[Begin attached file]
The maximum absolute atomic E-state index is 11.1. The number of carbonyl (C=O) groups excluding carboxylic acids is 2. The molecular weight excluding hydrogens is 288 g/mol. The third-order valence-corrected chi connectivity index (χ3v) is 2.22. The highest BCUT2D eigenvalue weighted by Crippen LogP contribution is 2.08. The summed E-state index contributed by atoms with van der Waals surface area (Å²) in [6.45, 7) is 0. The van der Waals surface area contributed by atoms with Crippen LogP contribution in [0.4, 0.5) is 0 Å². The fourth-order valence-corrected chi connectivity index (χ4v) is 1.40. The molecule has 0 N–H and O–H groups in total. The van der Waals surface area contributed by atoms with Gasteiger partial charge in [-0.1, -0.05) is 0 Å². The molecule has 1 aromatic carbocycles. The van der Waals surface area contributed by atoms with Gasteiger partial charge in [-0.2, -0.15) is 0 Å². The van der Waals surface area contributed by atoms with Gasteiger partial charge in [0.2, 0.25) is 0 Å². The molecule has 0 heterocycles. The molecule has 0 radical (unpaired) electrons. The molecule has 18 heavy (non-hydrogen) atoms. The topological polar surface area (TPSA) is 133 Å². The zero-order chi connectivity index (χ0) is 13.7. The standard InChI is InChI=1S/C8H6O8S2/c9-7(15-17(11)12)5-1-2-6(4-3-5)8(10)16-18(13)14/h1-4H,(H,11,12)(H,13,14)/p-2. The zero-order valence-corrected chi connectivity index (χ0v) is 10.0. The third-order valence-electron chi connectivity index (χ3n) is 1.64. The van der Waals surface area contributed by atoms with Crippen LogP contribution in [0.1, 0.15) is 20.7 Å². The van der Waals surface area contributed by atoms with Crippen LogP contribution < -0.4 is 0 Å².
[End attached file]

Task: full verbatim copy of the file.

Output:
The maximum absolute atomic E-state index is 11.1. The number of carbonyl (C=O) groups excluding carboxylic acids is 2. The molecular weight excluding hydrogens is 288 g/mol. The third-order valence-corrected chi connectivity index (χ3v) is 2.22. The highest BCUT2D eigenvalue weighted by Crippen LogP contribution is 2.08. The summed E-state index contributed by atoms with van der Waals surface area (Å²) in [6.45, 7) is 0. The van der Waals surface area contributed by atoms with Crippen LogP contribution in [0.4, 0.5) is 0 Å². The fourth-order valence-corrected chi connectivity index (χ4v) is 1.40. The molecule has 0 N–H and O–H groups in total. The van der Waals surface area contributed by atoms with Gasteiger partial charge in [-0.1, -0.05) is 0 Å². The molecule has 1 aromatic carbocycles. The van der Waals surface area contributed by atoms with Gasteiger partial charge in [-0.2, -0.15) is 0 Å². The van der Waals surface area contributed by atoms with Gasteiger partial charge in [0.2, 0.25) is 0 Å². The molecule has 0 heterocycles. The molecule has 0 radical (unpaired) electrons. The molecule has 18 heavy (non-hydrogen) atoms. The topological polar surface area (TPSA) is 133 Å². The zero-order chi connectivity index (χ0) is 13.7. The standard InChI is InChI=1S/C8H6O8S2/c9-7(15-17(11)12)5-1-2-6(4-3-5)8(10)16-18(13)14/h1-4H,(H,11,12)(H,13,14)/p-2. The zero-order valence-corrected chi connectivity index (χ0v) is 10.0. The third-order valence-electron chi connectivity index (χ3n) is 1.64. The van der Waals surface area contributed by atoms with Crippen LogP contribution in [0.1, 0.15) is 20.7 Å². The van der Waals surface area contributed by atoms with Crippen LogP contribution < -0.4 is 0 Å².